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Remains of Ramer airman missing since WWII identified

The Department of Defense POW/Missing Personnel Office announced that the remains of a U.S. serviceman, lost during World War II, have been identified and are being returned to his family for burial with full military honors.

U.S. Army Air Forces Staff Sgt. Gerald V. Atkinson, 21, of Ramer, will be buried Aug. 16 in Chattahoochee, Fla. On April 10, 1945, Atkinson and eight other crewmembers aboard a B-17G, were assigned to the 303rd Bombardment group (Heavy). Atkinson was assigned as a spot jammer aboard the aircraft that departed Molesworth, England on a bombing mission over Oranienburg, Germany. During the mission the aircraft crashed and Atkinson was reported missing.

Atkinson’s aircraft, along with 38 other aircraft from the 303rd Bombardment Group, were flying in formation as part of a major allied bombing operation against targets in Germany. After successfully dropping their ordnance, Atkinson’s aircraft was attacked by six to eight German ME-262 jets. The aircraft crashed into the Groβ Glasow Lake near Groβ Schonebeck, Germany. Of the crew of nine, only one crewmember survived.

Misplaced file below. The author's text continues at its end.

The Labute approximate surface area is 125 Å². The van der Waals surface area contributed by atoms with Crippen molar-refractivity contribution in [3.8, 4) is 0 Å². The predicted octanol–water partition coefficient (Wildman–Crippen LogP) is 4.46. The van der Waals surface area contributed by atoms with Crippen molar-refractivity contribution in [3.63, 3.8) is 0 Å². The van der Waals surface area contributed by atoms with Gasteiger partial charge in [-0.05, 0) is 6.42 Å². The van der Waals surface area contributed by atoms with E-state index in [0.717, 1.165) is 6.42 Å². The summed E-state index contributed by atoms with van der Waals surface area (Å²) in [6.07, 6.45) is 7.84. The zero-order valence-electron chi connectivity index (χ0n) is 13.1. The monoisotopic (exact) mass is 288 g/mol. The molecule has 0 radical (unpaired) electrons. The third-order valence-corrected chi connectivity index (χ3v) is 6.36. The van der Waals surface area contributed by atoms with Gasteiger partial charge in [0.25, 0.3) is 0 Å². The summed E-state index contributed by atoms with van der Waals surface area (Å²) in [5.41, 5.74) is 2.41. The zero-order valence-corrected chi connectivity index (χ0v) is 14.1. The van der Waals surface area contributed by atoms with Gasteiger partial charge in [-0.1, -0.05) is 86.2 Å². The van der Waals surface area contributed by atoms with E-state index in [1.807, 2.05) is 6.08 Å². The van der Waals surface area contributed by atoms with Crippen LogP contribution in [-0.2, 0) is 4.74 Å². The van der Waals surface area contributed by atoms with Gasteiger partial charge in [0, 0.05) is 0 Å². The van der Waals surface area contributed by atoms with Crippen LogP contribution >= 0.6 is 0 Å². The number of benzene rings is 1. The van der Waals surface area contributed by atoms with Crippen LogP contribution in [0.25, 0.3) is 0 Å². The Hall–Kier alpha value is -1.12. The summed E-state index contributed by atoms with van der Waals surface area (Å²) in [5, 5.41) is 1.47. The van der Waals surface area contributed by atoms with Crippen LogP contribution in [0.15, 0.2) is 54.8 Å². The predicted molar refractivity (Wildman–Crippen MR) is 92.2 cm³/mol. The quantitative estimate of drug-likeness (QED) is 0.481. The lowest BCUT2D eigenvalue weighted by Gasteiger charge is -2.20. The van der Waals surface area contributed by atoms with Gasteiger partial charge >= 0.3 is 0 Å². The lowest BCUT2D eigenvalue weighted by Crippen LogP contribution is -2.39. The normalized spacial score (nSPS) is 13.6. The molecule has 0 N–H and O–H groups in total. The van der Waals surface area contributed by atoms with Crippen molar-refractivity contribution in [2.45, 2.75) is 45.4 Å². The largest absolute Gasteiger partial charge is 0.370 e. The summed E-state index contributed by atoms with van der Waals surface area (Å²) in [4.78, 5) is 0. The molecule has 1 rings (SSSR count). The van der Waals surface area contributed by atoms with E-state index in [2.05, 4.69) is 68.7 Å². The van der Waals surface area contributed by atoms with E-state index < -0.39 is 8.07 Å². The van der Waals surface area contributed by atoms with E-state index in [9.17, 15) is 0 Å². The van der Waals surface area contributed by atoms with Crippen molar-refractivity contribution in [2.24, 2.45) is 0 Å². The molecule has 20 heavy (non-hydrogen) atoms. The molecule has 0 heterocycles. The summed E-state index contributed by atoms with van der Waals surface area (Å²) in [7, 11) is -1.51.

In 1946 and 1947, German nationals recovered remains from Groβ Glasow Lake believed to be the remains of American airmen and they were buried as unknowns in a local community cemetery, In August 1947, the remains were exhumed by the U.S. Army Graves Registration Command (AGRC) and reinterred as unknowns in Nueville en Condroz, Belgium.

In December 1948, the remains were again exhumed for possible identification and it was determined the remains were members of Atkinson’s crew; however, the AGRC could not conclusively establish individual identifications and the unidentified remains were reinterred as unknowns in the Brittany American Cemetery and Memorial in St. James, France in November 1951.

In 2012, the joint POW/MIA Accounting Command re-examined the AGRC’s records and concluded that the possibility of identification of the unknown remains now exists. To identify Atkinson’s remains, scientists from JPAC and the Armed Forces DNA Identification Laboratory used circumstantial evidence and mitochondrial DNA, which matched Atkinson’s cousin.